Cloudiness

Our current knowledge concerning cloudiness in the Arctic, as has already noted been by Raatz (1981), Barry et al. (1987) and Serreze and Rehder (1990), is still remarkably poor. Of the existing 15 distinct global cloud climatologies reviewed by Hughes (1984), only two (Scherr et al. 1968 and Berlyand and Strokina 1980) provide information about both poles while a further four have information for only one or other of the poles. In the second half of the 1980s and at the beginning of the 1990s four new cloud climatologies became available; one based on surface observations (Warren et al. 1986, 1988) and three based on satellite radiation measurements (METEOR - Matveev and Titov 1985; Aristova and Gruza 1987; Mokhov and Schlesinger 1993, 1994; N1MBUS-7 - Stowe et al. 1988, 1989; ISCCP - Rossow and Schiffer 1991; Rossow and Garder 1992). Rossow (1992) comments that these climatologies are in excellent agreement on the geographic and seasonal cloud amount variations, and even on total cloud amounts (except for one), everywhere except in the Polar regions. Here large differences occur both in the average geographical distribution of cloud amounts and in their annual march. Moreover, McGuffie et al. (1988) report that "none of the existing global cloud climatologies provides comprehensive information for the Polar regions". Moreover, usually the scale and projection of maps do not allow results to be presented in sufficient detail.

In the 1980s and 1990s quite a large number of papers relating to cloudiness in the Arctic were published. The majority of them use satellite-derived radiation measurements to estimate cloudiness. Two groups of works can be distinguished: 1) those presenting possible analysis methods (manual methods and those using computcr-based automatic algorithms) of cloud analyses (Key and Barry 1989; Dutton et al. 1991; Carsey 1992; Curry and Ebert 1992; Key and Haefliger 1992; Robinson et al. 1992; Serreze et al. 1992; Francis 1994; Hahn et al. 1995), and 2) those presenting satellite-based cloud climatologies and their comparisons with surface climatologies (e.g. Barry et al. 1987; Kukla and Robinson 1988; McGuffie et al 1988; Serreze and Rehder 1990; Rossow 1992, 1995; Schweiger and Key 1992). One should add here that the satellite-derived cloud climatologies which arc presently available have many weaknesses: they are incomplete, particularly in seasonal coverage, they are based on short time periods, and their reliability is often questionable as a result of cloud-detection problems.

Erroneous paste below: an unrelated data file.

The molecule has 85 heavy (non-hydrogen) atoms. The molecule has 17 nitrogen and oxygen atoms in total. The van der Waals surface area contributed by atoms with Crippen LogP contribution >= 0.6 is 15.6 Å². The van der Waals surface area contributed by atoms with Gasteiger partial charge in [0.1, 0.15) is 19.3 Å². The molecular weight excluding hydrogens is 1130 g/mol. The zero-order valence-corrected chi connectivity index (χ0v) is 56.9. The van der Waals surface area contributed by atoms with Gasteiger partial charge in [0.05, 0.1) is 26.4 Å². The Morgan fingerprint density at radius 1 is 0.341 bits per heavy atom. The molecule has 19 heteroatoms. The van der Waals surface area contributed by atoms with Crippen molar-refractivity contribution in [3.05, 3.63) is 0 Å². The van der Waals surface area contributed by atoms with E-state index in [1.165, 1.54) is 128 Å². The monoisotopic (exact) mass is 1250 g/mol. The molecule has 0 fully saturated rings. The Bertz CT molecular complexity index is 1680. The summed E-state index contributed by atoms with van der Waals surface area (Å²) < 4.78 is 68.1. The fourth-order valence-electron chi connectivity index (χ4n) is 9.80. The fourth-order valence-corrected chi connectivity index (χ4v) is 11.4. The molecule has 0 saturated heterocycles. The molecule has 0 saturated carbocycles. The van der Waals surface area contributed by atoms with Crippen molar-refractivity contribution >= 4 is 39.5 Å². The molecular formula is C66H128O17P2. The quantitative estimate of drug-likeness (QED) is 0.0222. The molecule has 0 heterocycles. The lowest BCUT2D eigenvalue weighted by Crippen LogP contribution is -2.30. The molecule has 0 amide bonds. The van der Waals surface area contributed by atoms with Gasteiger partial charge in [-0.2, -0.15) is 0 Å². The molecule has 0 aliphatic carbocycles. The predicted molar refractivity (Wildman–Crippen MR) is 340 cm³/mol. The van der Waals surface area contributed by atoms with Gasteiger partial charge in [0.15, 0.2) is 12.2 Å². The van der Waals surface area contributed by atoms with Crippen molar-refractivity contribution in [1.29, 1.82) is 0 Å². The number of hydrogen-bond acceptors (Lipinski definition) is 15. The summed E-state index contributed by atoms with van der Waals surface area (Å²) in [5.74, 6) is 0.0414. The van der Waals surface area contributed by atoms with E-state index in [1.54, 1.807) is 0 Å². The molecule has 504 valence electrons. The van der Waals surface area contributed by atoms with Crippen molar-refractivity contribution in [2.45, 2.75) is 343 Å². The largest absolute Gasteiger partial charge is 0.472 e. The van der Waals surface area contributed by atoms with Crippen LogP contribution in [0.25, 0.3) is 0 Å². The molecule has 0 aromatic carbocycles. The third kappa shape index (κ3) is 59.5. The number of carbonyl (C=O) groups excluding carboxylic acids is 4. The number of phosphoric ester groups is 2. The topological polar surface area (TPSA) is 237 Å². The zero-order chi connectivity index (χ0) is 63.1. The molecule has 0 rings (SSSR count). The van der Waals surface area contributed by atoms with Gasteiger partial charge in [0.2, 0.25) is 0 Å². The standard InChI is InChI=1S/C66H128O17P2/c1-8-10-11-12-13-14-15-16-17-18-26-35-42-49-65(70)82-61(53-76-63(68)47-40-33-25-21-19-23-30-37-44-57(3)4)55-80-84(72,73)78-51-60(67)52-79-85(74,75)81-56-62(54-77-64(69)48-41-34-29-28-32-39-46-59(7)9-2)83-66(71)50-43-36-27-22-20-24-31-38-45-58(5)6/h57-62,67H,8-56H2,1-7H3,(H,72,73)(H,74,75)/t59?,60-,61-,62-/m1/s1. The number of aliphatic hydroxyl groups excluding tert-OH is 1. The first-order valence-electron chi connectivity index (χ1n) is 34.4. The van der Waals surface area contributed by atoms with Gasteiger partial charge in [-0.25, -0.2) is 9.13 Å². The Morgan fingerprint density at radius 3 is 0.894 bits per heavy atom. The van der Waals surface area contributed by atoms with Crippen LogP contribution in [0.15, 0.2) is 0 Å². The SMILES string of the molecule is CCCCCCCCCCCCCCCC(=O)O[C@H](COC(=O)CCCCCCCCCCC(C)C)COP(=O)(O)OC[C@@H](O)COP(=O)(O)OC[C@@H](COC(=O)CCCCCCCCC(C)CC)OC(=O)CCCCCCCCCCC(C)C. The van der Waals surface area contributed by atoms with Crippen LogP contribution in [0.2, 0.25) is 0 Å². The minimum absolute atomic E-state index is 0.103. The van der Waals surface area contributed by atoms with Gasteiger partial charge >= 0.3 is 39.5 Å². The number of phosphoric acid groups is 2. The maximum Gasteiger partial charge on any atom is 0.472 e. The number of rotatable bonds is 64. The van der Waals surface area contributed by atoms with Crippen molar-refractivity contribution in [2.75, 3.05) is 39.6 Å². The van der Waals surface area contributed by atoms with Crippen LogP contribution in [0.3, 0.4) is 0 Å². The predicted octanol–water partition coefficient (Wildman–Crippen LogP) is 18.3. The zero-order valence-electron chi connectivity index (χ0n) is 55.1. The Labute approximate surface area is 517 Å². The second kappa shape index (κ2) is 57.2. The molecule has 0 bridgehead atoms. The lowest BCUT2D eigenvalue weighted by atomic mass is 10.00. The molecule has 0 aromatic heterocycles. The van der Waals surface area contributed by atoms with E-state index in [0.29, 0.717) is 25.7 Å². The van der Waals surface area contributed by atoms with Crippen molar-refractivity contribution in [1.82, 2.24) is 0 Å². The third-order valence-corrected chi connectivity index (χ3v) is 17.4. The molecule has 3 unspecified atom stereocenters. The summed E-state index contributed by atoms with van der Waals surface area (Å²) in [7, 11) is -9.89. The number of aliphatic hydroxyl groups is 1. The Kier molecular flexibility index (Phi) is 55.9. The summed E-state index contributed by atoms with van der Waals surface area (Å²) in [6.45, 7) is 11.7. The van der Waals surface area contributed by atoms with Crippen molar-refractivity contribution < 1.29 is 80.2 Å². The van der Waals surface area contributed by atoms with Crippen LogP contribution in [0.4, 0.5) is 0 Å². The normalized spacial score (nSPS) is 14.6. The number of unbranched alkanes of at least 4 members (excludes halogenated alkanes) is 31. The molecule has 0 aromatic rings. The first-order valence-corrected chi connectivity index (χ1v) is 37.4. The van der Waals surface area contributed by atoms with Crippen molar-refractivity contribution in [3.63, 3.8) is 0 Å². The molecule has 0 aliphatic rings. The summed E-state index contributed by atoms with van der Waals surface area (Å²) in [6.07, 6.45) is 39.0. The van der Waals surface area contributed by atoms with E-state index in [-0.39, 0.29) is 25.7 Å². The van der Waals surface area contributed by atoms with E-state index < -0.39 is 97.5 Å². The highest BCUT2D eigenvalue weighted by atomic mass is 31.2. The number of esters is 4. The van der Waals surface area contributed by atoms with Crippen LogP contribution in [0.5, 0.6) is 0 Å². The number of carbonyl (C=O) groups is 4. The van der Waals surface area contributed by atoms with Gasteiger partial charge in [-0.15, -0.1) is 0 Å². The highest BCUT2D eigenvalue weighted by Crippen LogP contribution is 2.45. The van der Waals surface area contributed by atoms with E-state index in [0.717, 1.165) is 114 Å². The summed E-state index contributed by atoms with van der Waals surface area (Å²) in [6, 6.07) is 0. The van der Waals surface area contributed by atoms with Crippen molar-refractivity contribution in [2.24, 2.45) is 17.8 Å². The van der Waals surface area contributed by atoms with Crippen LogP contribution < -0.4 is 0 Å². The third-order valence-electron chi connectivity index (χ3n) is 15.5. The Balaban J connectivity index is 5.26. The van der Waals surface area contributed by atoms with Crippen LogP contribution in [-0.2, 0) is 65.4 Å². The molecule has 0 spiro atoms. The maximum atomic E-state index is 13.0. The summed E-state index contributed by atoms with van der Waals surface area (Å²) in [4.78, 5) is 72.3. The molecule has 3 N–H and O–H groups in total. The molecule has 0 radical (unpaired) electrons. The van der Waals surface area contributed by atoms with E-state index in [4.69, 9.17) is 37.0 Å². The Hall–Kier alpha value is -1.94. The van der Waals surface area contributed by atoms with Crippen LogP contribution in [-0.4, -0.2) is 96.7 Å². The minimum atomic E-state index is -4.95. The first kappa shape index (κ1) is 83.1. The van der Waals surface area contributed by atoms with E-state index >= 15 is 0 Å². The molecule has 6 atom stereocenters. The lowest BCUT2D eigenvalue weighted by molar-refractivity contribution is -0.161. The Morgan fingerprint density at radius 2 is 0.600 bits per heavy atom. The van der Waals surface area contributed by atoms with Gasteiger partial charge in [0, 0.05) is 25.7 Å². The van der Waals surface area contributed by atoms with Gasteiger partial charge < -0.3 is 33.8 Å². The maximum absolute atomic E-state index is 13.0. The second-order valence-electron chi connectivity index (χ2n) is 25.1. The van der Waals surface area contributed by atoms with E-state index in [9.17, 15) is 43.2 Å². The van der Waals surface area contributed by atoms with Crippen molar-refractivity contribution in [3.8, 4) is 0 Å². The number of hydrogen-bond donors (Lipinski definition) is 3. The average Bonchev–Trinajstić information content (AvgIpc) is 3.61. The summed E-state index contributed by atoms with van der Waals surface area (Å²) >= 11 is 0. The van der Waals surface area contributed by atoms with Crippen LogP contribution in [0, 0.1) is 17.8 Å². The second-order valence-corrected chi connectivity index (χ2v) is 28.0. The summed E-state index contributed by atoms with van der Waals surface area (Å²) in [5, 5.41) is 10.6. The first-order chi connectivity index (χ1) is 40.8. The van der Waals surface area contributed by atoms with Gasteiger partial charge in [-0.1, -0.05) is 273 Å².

Intercomparative studies of satellite-derived and surface-based cloud climatologies have shown significant differences in the results obtained (e.g.,

McGuffie et al. 1988; Rossow 1992; Schweiger and Key 1992). Schwciger and Key (1992) found that satellite-derived estimates of cloud amounts are generally 5-35% lower than had been indicated by surface observations over the entire Arctic, and regional differences may reach up to 45%. In the annual march these differences are 2-3 times greater from May to October than they are in winter. These authors concluded that at present it is not possible to determine which cloud climatology is 'correct'. Certainly, such a situation is very unfavourable and requires extensive further investigation in the near future, because:

— Polar regions are considered to be of great importance for the global climate (see e.g., The Polar Group 1980 or Arctic Climate System Study 1994),

— cloud cover is a major component of the Arctic climate system through its influence on both energy and moisture exchange between the elements of the system, i.e. atmosphere, ocean, cryosphere, biosphere, and litosphere.

All hope lies in improvements to the analysis methods of satellite-derived radiation measurements, which in many cases reduce the quality of current analyses of available data sets (Rossow 1995),

From the above review, it seems that the old climatologies, mainly based on surface observations, are still the best source of information (Vowinckel 1962; Huschke 1969; Vowinckel and Orvig 1970; Gorshkov 1980). They show a broad agreement over much of the Arctic in regard to the seasonal cycle of total cloud amount. However, there arc some disagreements in the geographical distribution of cloud cover, particularly in the case of low cloud in winter (McGuffie et al. 1988). Crane and Ban^ (1984) also found significant differences in the mean values of cloudiness presented in the above climatologies. These differences are probably connected with the different data sets used (a denser or sparser network of stations, longer or shorter periods of observations). For example, a short period of observations can significantly obscure results, especially those of winter cloud climatologies because of difficulties observing clouds with little sky illumination (sec e.g., Schneider et al. 1989; Hahn etal. 1995).

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